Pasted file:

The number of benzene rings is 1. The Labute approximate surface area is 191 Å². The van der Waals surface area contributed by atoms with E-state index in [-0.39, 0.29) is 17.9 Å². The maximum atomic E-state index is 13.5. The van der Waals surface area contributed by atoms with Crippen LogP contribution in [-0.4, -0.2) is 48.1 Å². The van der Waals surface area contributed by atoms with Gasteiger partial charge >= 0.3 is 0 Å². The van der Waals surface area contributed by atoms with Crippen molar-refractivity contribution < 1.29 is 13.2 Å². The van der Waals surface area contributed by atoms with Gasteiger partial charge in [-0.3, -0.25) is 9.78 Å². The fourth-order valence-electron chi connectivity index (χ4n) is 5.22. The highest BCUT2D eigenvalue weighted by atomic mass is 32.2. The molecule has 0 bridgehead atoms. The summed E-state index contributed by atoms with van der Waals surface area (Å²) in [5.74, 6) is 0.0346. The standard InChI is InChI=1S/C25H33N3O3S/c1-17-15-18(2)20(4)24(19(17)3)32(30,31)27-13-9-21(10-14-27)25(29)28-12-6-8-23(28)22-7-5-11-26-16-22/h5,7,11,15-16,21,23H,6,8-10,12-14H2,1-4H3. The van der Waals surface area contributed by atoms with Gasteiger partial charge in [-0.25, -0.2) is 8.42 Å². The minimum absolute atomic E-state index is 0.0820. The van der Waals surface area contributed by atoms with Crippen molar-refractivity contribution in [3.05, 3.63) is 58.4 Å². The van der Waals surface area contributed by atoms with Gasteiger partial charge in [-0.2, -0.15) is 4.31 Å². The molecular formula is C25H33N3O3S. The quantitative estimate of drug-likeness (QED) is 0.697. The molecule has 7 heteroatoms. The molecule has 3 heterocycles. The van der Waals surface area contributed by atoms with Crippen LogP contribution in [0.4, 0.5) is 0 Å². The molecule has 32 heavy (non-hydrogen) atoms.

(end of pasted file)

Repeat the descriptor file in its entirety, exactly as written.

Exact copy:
The number of benzene rings is 1. The Labute approximate surface area is 191 Å². The van der Waals surface area contributed by atoms with E-state index in [-0.39, 0.29) is 17.9 Å². The maximum atomic E-state index is 13.5. The van der Waals surface area contributed by atoms with Crippen LogP contribution in [-0.4, -0.2) is 48.1 Å². The van der Waals surface area contributed by atoms with Gasteiger partial charge >= 0.3 is 0 Å². The van der Waals surface area contributed by atoms with Crippen molar-refractivity contribution < 1.29 is 13.2 Å². The van der Waals surface area contributed by atoms with Gasteiger partial charge in [-0.3, -0.25) is 9.78 Å². The fourth-order valence-electron chi connectivity index (χ4n) is 5.22. The highest BCUT2D eigenvalue weighted by atomic mass is 32.2. The molecule has 0 bridgehead atoms. The summed E-state index contributed by atoms with van der Waals surface area (Å²) in [5.74, 6) is 0.0346. The standard InChI is InChI=1S/C25H33N3O3S/c1-17-15-18(2)20(4)24(19(17)3)32(30,31)27-13-9-21(10-14-27)25(29)28-12-6-8-23(28)22-7-5-11-26-16-22/h5,7,11,15-16,21,23H,6,8-10,12-14H2,1-4H3. The van der Waals surface area contributed by atoms with Gasteiger partial charge in [-0.25, -0.2) is 8.42 Å². The minimum absolute atomic E-state index is 0.0820. The van der Waals surface area contributed by atoms with Crippen molar-refractivity contribution in [3.05, 3.63) is 58.4 Å². The van der Waals surface area contributed by atoms with Gasteiger partial charge in [-0.2, -0.15) is 4.31 Å². The molecular formula is C25H33N3O3S. The quantitative estimate of drug-likeness (QED) is 0.697. The molecule has 7 heteroatoms. The molecule has 3 heterocycles. The van der Waals surface area contributed by atoms with Crippen LogP contribution in [0.4, 0.5) is 0 Å². The molecule has 32 heavy (non-hydrogen) atoms.